$$ h(\rho ) \propto \rho^{2\alpha } ,\rho < < 1 $$

(5)

The power law variation of height-height correlation function can describe statistically self-similarity characteristic and local fluctuation. If \( \alpha \) is smaller, the local fluctuation is more violent and fractal dimension is larger. From the Eq. (5), we can conclude that in log–log coordinate system \( h(\rho ) \) is proportional to \( \rho \) when \( \rho < < 1 \). \( 2\alpha \) can be estimated from the slope of the line approximated by linear least squares fitting on \( log(H(\rho )) \) versus \( log(\rho ) \) when we choose a range of the lower scale \( \rho \). Figure 5 shows the curve of \( log(H(\rho )) \) versus \( log(\rho ) \) and the linear fitting for benign and malign mass. In this paper, we look the 1D signature of contour as height distribution of the affine fractal random surface. The fractal dimension indicates the self-similarity feature and it also expresses the local non-smooth fluctuation of the signature. The fractal dimension D is larger and larger; the local fluctuation of the signature is more and more drastic. Here we use the fractal exponent \( \alpha \) of 1D signature of contour as the third feature to distinguish the benign mass from the malign one.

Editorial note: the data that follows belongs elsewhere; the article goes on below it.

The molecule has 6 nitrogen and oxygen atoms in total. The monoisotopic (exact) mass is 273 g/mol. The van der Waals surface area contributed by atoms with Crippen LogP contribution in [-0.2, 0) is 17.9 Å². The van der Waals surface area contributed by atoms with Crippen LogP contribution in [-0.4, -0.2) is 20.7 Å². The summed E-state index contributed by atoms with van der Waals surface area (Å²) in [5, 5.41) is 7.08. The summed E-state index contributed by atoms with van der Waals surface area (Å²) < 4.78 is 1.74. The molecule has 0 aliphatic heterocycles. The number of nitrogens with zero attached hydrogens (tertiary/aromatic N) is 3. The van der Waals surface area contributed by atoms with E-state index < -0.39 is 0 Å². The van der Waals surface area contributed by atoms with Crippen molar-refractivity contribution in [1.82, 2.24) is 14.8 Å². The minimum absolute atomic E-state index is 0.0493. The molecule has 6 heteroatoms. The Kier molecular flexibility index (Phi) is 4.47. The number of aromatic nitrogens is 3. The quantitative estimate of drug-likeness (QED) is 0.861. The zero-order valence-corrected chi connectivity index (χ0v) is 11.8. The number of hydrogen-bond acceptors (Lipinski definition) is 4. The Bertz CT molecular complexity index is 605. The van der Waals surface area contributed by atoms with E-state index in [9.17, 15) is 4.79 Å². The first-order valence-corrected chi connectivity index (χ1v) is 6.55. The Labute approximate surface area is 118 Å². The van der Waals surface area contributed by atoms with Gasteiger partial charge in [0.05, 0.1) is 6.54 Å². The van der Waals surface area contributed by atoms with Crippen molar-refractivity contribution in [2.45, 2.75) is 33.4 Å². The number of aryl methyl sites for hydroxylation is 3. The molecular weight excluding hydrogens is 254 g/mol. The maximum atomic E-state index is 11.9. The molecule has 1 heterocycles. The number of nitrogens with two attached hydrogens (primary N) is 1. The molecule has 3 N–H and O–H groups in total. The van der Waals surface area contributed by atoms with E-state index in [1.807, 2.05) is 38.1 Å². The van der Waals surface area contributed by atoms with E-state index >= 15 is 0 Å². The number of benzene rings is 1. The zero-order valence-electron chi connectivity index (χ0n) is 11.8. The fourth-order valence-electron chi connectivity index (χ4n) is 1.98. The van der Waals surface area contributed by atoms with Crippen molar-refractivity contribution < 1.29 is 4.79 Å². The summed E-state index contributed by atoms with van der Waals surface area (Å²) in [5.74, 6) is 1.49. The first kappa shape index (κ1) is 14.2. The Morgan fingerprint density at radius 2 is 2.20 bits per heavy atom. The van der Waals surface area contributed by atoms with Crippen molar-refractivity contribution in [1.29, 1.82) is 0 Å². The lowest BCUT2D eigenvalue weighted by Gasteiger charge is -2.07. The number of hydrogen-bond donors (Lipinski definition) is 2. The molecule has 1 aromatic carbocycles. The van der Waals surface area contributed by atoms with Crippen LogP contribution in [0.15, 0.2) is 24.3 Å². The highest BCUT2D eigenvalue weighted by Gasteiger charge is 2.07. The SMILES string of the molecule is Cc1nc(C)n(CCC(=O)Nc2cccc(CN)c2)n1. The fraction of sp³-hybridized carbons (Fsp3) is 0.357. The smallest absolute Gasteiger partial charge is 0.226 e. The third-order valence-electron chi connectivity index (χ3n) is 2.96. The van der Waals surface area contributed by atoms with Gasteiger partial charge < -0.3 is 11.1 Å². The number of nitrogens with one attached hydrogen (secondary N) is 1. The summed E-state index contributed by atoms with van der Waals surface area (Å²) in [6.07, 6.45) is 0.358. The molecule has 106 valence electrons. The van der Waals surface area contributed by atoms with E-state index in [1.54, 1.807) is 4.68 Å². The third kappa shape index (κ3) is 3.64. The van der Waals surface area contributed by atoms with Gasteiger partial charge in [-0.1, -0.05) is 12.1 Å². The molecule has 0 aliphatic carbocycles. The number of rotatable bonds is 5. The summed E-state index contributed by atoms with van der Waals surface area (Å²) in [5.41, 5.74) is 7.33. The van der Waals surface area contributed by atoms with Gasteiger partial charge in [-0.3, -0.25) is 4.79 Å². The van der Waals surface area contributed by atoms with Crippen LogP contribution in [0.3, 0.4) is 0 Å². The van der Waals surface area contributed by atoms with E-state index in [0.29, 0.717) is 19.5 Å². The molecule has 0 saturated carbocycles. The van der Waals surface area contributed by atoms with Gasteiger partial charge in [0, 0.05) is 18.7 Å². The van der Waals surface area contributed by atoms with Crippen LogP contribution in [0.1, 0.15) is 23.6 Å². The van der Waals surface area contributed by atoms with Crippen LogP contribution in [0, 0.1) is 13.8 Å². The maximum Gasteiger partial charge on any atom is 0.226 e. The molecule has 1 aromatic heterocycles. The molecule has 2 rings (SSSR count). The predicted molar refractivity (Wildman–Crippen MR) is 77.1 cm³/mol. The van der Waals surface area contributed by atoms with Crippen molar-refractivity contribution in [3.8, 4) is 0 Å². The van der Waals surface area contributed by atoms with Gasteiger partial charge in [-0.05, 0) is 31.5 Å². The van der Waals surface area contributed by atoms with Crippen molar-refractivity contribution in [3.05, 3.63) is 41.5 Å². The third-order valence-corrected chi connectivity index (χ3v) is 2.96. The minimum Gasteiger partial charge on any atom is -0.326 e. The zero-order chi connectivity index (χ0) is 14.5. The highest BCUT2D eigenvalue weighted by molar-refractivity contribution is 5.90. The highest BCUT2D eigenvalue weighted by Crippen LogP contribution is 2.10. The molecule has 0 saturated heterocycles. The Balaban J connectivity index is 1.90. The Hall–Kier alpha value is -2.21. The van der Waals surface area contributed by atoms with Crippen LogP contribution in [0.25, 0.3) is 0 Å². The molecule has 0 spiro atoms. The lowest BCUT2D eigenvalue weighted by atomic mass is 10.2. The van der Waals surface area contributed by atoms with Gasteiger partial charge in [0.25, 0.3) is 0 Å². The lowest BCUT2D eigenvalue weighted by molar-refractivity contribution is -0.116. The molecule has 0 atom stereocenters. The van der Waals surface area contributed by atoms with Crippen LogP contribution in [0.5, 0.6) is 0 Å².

### RMS slope \( s \)

Each point on the contour has different slope. The variation of slope describes the shape of contour. If the contour is smooth, the variation of slope is slow and regular; otherwise, variation of slope is drastic. When we transform 2D contour into 1D signature, the value in the Y-axis expresses the circularity. The absolute value of the slope shows the variation speed of contour. So we take the slope distribution of each point on the contour as one of the features to discriminate malign mass from benign mass. Slope is acquired by linear interval. Root mean square slope is defined as:

$$ s = \sqrt { \left\langle \left (\frac{dh(\rho )}{d(\rho )}\right)^{2} \right\rangle } $$

(6)

We can see from the Fig. 4 and Eq. (6) that the slope of benign mass has small value and the fluctuation is gentle. While the slope of malignant mass has big value and the fluctuation is violent. The variation range of the RMS \( s \) for malignant mass is wider than benign mass.